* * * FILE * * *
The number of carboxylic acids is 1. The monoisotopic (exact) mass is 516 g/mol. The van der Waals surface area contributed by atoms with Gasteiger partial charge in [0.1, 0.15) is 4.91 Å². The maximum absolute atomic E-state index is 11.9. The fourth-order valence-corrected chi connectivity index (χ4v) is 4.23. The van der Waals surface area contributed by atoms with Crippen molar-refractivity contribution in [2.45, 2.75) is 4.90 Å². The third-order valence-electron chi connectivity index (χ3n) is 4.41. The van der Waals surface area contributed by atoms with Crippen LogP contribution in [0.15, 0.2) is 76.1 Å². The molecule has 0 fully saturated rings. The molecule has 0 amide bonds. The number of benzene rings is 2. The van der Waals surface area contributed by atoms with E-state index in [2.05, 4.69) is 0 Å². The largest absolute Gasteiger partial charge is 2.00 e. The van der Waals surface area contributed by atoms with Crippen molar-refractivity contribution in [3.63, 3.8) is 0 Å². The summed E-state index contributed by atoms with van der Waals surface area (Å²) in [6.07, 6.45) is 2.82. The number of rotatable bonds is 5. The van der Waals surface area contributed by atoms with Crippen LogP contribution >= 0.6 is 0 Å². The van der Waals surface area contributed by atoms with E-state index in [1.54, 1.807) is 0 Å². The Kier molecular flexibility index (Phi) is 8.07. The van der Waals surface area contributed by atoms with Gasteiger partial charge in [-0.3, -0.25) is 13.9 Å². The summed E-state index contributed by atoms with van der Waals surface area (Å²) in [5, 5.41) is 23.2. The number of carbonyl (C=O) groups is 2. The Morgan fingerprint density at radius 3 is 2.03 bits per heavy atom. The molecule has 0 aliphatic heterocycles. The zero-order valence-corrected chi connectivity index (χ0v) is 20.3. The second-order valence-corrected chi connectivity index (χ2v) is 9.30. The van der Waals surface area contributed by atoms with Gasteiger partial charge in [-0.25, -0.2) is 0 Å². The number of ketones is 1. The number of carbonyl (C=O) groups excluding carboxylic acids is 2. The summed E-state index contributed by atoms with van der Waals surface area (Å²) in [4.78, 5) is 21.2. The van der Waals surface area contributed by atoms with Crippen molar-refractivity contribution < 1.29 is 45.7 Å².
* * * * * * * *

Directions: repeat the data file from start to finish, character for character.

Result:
The number of carboxylic acids is 1. The monoisotopic (exact) mass is 516 g/mol. The van der Waals surface area contributed by atoms with Gasteiger partial charge in [0.1, 0.15) is 4.91 Å². The maximum absolute atomic E-state index is 11.9. The fourth-order valence-corrected chi connectivity index (χ4v) is 4.23. The van der Waals surface area contributed by atoms with Crippen molar-refractivity contribution in [2.45, 2.75) is 4.90 Å². The third-order valence-electron chi connectivity index (χ3n) is 4.41. The van der Waals surface area contributed by atoms with Crippen LogP contribution in [0.15, 0.2) is 76.1 Å². The molecule has 0 fully saturated rings. The molecule has 0 amide bonds. The number of benzene rings is 2. The van der Waals surface area contributed by atoms with E-state index in [2.05, 4.69) is 0 Å². The largest absolute Gasteiger partial charge is 2.00 e. The van der Waals surface area contributed by atoms with Crippen molar-refractivity contribution in [3.63, 3.8) is 0 Å². The summed E-state index contributed by atoms with van der Waals surface area (Å²) in [6.07, 6.45) is 2.82. The number of rotatable bonds is 5. The van der Waals surface area contributed by atoms with Crippen LogP contribution >= 0.6 is 0 Å². The van der Waals surface area contributed by atoms with E-state index in [1.54, 1.807) is 0 Å². The Kier molecular flexibility index (Phi) is 8.07. The van der Waals surface area contributed by atoms with Gasteiger partial charge in [-0.3, -0.25) is 13.9 Å². The summed E-state index contributed by atoms with van der Waals surface area (Å²) in [5, 5.41) is 23.2. The number of carbonyl (C=O) groups is 2. The Morgan fingerprint density at radius 3 is 2.03 bits per heavy atom. The molecule has 0 aliphatic heterocycles. The zero-order valence-corrected chi connectivity index (χ0v) is 20.3. The second-order valence-corrected chi connectivity index (χ2v) is 9.30. The van der Waals surface area contributed by atoms with Gasteiger partial charge in [-0.25, -0.2) is 0 Å². The number of ketones is 1. The number of carbonyl (C=O) groups excluding carboxylic acids is 2. The summed E-state index contributed by atoms with van der Waals surface area (Å²) in [4.78, 5) is 21.2. The van der Waals surface area contributed by atoms with Crippen molar-refractivity contribution < 1.29 is 45.7 Å².